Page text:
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23 Nov

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Lately, in 5th class, we’ve been working on the skills we need to carry out investigations. Ms Whyte asked us to consider which is the best kitchen towel and to compare it with the type we use in the school already. We brainstormed what ‘best’ means in the context of lots of different situations. Here are some of the qualities we brainstormed for ‘best sandwich’

best sandwich

We also brainstormed ‘best car’, ‘best clothing’ – even ‘best fake tan’! When we had lots of practice, we brainstormed what ‘best’ means in the context of kitchen towel.

We narrowed it down to:
Most absorbent
Value for money

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Then we started designing tests for the various investigations a couple of days in advance, to encourage us to think of the advantages and disadvantages of testing in a particular way.

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This is day one of testing. We investigated the softest and the prettiest kitchen towels.

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To find the prettiest, we took a vote by placing a cube on the sheet that we thought looked the nicest. This was a useful investigation, because it wasn’t very scientific. Prettiest is a very subjective adjective – that means that it’s based on your opinion, rather than a test.

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Next we investigated the softest. We predicted which one would be the softest first, but we had to design a test where we wouldn’t be influenced by our predictions. We decided to use blindfolds and a partner system, where the partner would hand the blindfolded person the 7 different kitchen towel samples in a random order. The blindfolded person chose the softest and we collected the votes at the end to find which were the softest overall. We revised how to use tally marks to record our results. Here are a couple of Vines from our investigations:

Next, we worked in small groups to choose a question to investigate. Three groups chose to investigate the most absorbent, while one chose to investigate which was the strongest. In groups, we designed tests to investigate. We’ve learned a lot about fair tests over the past few weeks.

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Aoife’s planning sheet makes it very clear that she understands what a ‘fair test’ is. Ms Kane, Ms Ní Chionnaith, Mr Foley, Ms Olson and Ms Sugrue all called in to watch our investigations, but we were in charge of our testing! Some groups adapted their investigations as they went along, while others retested theirs if there wasn’t a clear result.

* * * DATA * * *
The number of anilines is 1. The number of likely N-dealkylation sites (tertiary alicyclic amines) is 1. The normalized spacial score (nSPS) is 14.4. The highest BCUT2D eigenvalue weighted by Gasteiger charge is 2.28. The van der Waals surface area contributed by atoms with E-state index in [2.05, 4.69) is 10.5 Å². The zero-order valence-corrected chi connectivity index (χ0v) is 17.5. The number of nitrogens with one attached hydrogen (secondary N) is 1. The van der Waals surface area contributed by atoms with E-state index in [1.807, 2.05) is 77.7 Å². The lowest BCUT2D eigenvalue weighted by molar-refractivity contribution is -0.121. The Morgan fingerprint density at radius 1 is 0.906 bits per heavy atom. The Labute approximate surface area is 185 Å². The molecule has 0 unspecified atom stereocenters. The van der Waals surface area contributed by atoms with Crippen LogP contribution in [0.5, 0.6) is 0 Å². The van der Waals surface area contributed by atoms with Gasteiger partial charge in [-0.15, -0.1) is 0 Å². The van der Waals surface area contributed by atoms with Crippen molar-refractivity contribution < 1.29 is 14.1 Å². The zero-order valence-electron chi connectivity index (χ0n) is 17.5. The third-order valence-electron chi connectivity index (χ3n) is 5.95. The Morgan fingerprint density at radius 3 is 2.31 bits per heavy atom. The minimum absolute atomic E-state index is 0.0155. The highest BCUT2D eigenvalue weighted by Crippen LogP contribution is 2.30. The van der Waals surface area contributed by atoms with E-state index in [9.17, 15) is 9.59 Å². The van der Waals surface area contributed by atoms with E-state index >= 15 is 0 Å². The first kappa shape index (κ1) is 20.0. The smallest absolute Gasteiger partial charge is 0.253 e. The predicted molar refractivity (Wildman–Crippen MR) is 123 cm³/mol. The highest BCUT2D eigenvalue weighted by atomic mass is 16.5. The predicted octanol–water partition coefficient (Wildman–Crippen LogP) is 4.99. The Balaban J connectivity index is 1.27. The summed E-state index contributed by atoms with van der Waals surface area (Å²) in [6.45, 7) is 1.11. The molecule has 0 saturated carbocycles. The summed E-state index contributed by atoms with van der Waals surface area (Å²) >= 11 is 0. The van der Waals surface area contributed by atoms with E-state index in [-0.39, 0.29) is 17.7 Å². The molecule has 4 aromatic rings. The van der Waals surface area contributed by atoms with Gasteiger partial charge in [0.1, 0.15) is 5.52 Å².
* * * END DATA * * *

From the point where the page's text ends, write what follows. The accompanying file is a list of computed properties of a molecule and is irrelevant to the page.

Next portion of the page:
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We exhibited lots of scientific skills, from predicting, to measuring, to recording, to inferring. We are going to collate our information and results and present our findings to Ms Whyte so that she can make an informed decision about the brand of kitchen towel that we use in the school.

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We had a great fun and some of our results really surprised us.

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Here’s a Vine showing our planning in groups:

This group tested the strongest kitchen paper using marbles:

All busy at work testing our investigations:

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Jamie and Finn also calculated the cost for 3000 sheets of each brand of kitchen towel so that we could compare it with the brand we use in school.

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On Thursday and Friday, we designed posters to represent our findings.

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Each poster includes the question our group investigated, our results, our conclusions and any observations. 2015-11-20 15.12.11

This week, we’re going to present our findings and recommendations to Ms Whyte, after a very interesting discussion where each group presented their results.

One Response to “Science Investigations in 5th class”

  1. Ms. Kane
    6:50 pm on November 27th, 2015

    Well done on carrying out such thorough Science investigations 5th class! Thanks for inviting me into your classroom, I was so impressed with your scientific skills and your ability to design your own investigations. Ms. Kane.

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